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Algorithm use Expands to the Detection of Smuggled Nuclear Material

A newly-developed algorithm has been shown to quickly sort benign from illicit radiation signatures in the same cargo, allowing faster and less expensive detection of weapons-grade nuclear materials at borders.

Angela DiFulvio, the assistant professor of nuclear, plasma and radiological engineering from the University of Illinois hopes that “The findings will be helpful in reducing the false positive alarms at radiation portal monitors, even in scenarios with multiple sources present, and enable the use of cost-effective detectors, such as organic scintillators.”

Highly enriched uranium and weapons-grade plutonium are the key ingredients in the threat of nuclear terrorism, and with more advanced and comparatively easier to implement detection solutions being offered by deep-learning algorithms, it is safe to assume border security mechanisms will be strengthened by this emergent technology currently being explored.

The researchers behind this technology have created and algorithm that focuses on identifying weak radiation signals, seen often from plutonium-encased materials that absorb radiation and subsequently thwart current detection methods. The technology even allows detection to occur in high-radiation environments, amidst even cosmic rays and radon from underground.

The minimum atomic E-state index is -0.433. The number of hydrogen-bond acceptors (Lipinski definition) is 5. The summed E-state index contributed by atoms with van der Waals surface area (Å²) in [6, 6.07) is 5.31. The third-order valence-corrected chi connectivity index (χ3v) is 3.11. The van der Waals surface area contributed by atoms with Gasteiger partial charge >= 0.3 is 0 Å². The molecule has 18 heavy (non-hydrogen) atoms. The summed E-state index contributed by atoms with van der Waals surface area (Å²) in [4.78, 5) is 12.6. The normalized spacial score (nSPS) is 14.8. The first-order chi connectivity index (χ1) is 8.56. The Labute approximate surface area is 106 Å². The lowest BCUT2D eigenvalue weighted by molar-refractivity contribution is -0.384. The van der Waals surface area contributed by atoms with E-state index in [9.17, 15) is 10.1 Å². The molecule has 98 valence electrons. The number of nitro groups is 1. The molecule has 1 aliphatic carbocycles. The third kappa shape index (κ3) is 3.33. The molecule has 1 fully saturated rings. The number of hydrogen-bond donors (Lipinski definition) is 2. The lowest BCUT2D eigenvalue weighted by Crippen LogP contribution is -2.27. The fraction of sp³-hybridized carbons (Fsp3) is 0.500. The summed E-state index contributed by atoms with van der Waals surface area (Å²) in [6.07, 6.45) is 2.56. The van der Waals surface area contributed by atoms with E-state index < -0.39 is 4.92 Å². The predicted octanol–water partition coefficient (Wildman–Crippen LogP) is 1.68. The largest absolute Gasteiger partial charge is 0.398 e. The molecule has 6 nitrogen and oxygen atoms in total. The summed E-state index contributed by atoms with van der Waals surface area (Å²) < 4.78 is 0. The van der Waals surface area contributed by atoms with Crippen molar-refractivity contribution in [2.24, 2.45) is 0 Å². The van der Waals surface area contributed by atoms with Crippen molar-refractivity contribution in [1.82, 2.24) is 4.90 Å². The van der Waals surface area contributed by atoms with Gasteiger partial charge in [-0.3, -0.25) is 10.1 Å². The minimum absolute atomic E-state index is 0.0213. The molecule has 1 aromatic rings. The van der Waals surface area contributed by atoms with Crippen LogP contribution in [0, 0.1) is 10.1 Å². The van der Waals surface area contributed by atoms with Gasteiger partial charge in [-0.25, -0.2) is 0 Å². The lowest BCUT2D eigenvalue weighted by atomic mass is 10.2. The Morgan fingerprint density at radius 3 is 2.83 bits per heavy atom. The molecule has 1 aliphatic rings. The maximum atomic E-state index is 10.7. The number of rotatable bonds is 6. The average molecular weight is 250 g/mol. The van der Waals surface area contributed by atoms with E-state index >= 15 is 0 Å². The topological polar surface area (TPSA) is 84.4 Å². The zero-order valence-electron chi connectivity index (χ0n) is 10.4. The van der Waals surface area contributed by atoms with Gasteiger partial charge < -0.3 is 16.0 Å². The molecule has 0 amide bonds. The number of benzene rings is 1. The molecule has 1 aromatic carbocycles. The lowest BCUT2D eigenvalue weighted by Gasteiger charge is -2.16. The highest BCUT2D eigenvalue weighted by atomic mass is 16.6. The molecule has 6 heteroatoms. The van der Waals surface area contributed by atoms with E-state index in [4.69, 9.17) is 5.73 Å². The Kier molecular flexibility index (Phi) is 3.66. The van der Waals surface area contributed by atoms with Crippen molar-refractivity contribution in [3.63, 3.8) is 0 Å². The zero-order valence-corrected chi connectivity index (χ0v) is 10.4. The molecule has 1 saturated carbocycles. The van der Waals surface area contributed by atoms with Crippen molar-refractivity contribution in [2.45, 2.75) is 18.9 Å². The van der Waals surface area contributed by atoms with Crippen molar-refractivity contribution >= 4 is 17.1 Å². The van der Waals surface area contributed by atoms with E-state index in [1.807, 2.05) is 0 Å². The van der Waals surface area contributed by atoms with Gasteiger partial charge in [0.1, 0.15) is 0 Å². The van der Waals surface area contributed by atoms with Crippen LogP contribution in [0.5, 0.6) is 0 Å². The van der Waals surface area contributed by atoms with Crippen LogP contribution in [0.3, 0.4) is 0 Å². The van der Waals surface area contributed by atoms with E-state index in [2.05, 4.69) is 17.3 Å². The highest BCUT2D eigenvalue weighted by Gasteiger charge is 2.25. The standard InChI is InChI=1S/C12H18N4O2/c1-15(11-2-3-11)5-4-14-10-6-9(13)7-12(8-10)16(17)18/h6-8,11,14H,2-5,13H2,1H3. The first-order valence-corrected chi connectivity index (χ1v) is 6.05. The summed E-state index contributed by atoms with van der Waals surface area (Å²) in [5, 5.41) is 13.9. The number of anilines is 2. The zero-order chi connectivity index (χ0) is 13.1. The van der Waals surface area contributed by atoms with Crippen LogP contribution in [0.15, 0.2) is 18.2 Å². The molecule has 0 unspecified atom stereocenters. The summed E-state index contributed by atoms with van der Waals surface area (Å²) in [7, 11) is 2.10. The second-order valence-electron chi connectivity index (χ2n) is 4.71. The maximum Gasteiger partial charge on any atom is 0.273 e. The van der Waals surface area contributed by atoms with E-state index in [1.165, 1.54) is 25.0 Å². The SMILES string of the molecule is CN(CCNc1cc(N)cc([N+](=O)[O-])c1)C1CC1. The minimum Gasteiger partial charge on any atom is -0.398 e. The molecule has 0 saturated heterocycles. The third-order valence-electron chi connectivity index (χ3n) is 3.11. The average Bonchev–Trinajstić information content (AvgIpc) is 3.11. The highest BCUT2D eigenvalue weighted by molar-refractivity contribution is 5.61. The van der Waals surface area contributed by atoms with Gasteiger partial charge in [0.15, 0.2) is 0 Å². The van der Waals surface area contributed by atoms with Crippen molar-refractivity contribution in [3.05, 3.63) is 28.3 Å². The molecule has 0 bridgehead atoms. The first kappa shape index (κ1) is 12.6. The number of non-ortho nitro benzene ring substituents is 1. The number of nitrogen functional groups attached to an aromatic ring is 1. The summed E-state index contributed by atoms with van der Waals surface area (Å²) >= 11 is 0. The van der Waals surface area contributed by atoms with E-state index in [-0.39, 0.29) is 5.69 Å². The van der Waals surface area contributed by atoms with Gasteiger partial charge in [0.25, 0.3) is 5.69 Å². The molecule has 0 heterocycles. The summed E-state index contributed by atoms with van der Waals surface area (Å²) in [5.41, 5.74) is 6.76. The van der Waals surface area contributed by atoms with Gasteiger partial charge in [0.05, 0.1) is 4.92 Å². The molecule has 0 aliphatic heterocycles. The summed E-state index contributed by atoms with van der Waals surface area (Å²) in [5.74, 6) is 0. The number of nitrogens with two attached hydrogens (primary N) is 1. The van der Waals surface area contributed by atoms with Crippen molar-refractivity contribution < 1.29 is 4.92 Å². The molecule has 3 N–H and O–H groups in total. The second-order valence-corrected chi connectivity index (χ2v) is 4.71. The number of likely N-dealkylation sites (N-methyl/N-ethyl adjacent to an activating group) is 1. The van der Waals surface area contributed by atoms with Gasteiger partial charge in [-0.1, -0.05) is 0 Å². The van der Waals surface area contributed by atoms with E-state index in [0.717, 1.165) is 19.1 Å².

Based on the researcher’s extensive testing, they believe that the usage of their algorithmic technology could improve the ability of radiation monitors at national borders, allowing authorities to see the difference between benign radiation sources and potential smuggling of weaponised plutonium and highly enriched radiation used often as catalyst for nuclear terrorism. Naturally occurring radioactive materials (ceramics, fertilizers and even the residual traces of radionuclides found in patients receiving radiology treatments) can be sifted out as false-positives using the deep-learning algorithm developed.

Sorting, or ‘unmixing’ benign sources of radiation, such and the ones seen above, from genuine threats found in weaponised nuclear materials is the crux of the algorithms development and current operational approach. Algorithms have been developed and then trained to identify potential threats hidden in what would have before read as background radiation before, unless the cargo was personally examined by a trained human-eye.

“We crafted an unmixing model that both reflects the basic physics of the problem and was also amenable to fast computation,” stated Alfred Hero, professor of electrical engineering and computer science and professor of engineering. His team is looking forward to further implementing this technology in the coming year.

The team at Tower Technology is forever fascinated with the amazing potential of an algorithmic approach to situations that seemed untenable and difficult to navigate. The right minds and the right code will overcome a lot of seemingly unsurmountable odds.

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